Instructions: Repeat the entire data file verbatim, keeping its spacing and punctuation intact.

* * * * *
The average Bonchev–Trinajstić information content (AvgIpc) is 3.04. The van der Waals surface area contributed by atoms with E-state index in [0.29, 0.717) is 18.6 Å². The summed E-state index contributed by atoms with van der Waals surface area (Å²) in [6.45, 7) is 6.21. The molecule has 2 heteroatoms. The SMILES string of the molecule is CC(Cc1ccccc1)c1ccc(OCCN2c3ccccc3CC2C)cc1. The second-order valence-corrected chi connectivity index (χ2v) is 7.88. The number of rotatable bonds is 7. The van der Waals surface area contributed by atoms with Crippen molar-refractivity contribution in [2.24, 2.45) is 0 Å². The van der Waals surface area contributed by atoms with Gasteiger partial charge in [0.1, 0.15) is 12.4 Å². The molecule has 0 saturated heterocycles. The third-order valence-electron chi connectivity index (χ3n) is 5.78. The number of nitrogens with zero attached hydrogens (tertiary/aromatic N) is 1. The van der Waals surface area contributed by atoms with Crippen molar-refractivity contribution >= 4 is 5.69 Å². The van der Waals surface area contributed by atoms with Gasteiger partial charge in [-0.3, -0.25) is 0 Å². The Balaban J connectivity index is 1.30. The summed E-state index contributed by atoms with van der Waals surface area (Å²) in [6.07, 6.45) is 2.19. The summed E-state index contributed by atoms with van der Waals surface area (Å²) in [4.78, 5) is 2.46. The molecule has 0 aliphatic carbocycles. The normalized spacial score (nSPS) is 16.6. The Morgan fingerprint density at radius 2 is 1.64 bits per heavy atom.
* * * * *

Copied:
The average Bonchev–Trinajstić information content (AvgIpc) is 3.04. The van der Waals surface area contributed by atoms with E-state index in [0.29, 0.717) is 18.6 Å². The summed E-state index contributed by atoms with van der Waals surface area (Å²) in [6.45, 7) is 6.21. The molecule has 2 heteroatoms. The SMILES string of the molecule is CC(Cc1ccccc1)c1ccc(OCCN2c3ccccc3CC2C)cc1. The second-order valence-corrected chi connectivity index (χ2v) is 7.88. The number of rotatable bonds is 7. The van der Waals surface area contributed by atoms with Crippen molar-refractivity contribution in [2.24, 2.45) is 0 Å². The van der Waals surface area contributed by atoms with Gasteiger partial charge in [0.1, 0.15) is 12.4 Å². The molecule has 0 saturated heterocycles. The third-order valence-electron chi connectivity index (χ3n) is 5.78. The number of nitrogens with zero attached hydrogens (tertiary/aromatic N) is 1. The van der Waals surface area contributed by atoms with Crippen molar-refractivity contribution >= 4 is 5.69 Å². The van der Waals surface area contributed by atoms with Gasteiger partial charge in [-0.3, -0.25) is 0 Å². The Balaban J connectivity index is 1.30. The summed E-state index contributed by atoms with van der Waals surface area (Å²) in [6.07, 6.45) is 2.19. The summed E-state index contributed by atoms with van der Waals surface area (Å²) in [4.78, 5) is 2.46. The molecule has 0 aliphatic carbocycles. The normalized spacial score (nSPS) is 16.6. The Morgan fingerprint density at radius 2 is 1.64 bits per heavy atom.